The Tears of the Rajas: Mutiny, Money and Marriage in India 1805-1905

Miranda Seymour in The Telegraph:

MutinyIn June 1857, following a series of seemingly unrelated uprisings by disaffected Indian soldiers in the employ of their British overlords, Cawnpore was still under siege and Delhi had been taken by the mutineers. Up in the Punjab, one of the most ferocious of the British Generals, John Nicholson, had frightened potential rebels into subjection by blasting 40 live mutineers out of the mouths of loaded cannons, before marching his modest force of 600 cavalry and 2,400 infantry down the Grand Trunk Road to the rescue of Delhi.

Theo Metcalfe, one of the closely linked tribe of ancestors around whom Ferdinand Mount builds his enthralling account of India under a century of British rule, had narrowly escaped being massacred in Delhi before, breathing fire and baying for blood, he joined Nicholson's avenging army. The self-styled Delhi Field Force were taking a brief afternoon rest when a tiny severed foot was delivered into their camp. The foot, still neatly buttoned into its shoe, was that of a small white child. Nobody knew who had brought it, but nine local villagers, following the evening parade, were hanged in savage retaliation from a single tree.Nicholson and Metcalfe were united by their fury against the natives whom they had already begun to slaughter with incontinent zeal. What neither man fully grasped was the real significance of that curious token. What it indicated, Mount suggests, was an unequivocal determination on the part of the so-called mutineers to exterminate an alien and conquering race. Mincing no words, Mount describes the chief intention of the Indian Mutiny (or First War of Independence, as it's known in India) as British genocide.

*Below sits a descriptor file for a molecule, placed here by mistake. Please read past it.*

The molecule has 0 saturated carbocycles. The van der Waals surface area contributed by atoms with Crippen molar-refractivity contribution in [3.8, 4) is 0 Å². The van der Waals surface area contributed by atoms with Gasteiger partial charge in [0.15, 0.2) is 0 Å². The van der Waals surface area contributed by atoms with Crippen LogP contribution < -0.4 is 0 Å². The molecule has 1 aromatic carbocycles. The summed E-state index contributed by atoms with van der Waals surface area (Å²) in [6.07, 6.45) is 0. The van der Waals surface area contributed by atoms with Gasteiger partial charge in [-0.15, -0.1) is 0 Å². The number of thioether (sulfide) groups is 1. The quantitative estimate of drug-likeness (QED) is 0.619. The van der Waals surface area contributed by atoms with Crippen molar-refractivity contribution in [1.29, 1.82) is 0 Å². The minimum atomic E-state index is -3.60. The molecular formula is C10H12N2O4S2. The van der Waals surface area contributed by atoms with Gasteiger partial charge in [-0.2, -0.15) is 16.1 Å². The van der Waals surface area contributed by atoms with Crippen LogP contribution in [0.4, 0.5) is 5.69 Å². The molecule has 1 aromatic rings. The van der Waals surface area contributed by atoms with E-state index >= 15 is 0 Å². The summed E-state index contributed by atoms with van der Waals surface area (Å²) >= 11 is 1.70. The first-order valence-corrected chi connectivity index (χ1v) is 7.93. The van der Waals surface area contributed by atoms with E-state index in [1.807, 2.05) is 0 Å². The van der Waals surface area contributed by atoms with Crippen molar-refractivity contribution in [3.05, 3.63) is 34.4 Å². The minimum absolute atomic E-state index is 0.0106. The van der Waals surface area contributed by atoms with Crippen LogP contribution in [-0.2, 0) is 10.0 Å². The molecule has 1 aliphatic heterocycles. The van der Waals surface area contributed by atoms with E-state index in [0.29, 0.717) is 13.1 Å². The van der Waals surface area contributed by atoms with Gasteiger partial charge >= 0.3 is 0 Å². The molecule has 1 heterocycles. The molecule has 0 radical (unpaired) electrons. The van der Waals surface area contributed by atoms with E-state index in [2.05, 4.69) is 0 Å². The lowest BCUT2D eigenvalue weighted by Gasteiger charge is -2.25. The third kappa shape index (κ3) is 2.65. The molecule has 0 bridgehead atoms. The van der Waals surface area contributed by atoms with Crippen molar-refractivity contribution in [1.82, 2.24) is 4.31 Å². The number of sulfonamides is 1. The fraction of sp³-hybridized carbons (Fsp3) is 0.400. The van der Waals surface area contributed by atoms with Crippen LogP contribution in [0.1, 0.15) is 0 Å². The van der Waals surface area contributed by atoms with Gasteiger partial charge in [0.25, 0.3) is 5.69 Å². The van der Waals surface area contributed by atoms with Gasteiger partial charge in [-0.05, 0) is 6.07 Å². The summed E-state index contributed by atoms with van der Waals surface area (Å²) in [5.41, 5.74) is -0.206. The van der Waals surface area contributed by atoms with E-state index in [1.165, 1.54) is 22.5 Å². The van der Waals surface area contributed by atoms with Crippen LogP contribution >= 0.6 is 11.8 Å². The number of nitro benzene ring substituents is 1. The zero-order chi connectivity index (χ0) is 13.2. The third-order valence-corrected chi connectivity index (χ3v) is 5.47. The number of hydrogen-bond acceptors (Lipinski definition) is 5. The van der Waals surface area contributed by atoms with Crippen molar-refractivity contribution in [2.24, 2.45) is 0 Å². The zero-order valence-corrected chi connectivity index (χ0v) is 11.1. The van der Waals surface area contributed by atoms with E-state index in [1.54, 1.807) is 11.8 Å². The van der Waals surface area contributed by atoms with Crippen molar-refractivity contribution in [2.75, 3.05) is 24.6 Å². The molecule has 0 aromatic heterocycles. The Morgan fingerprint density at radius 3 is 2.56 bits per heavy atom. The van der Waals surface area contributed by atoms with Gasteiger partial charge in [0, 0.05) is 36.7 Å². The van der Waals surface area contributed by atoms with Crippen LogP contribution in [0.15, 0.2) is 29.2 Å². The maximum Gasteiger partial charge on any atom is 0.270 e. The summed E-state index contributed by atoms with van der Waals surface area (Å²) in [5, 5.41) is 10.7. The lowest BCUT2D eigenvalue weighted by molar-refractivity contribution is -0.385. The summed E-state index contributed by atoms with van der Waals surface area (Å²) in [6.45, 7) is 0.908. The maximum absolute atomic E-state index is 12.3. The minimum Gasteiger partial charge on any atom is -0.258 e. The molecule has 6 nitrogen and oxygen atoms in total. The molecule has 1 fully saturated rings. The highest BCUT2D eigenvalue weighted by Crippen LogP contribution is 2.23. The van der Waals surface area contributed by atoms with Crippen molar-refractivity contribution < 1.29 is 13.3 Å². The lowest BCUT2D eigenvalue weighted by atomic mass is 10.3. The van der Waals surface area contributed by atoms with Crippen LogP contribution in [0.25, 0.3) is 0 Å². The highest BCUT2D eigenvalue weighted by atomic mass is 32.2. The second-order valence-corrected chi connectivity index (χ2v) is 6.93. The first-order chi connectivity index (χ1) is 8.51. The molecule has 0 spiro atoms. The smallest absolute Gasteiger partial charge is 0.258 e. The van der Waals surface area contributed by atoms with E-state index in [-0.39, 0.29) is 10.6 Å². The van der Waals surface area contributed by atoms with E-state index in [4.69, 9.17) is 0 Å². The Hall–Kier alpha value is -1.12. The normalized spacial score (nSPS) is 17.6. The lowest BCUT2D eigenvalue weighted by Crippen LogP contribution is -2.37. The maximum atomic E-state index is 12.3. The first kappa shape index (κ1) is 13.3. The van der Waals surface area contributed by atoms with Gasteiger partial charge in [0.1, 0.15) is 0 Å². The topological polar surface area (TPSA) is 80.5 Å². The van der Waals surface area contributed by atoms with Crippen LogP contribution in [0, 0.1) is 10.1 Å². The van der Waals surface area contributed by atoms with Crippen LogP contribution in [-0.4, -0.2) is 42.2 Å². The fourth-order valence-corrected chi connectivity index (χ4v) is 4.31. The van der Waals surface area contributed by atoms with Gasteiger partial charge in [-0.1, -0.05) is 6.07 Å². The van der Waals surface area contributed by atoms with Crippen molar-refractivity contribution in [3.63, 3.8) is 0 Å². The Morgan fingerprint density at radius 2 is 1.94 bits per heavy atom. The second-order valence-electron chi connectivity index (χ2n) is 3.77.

More here.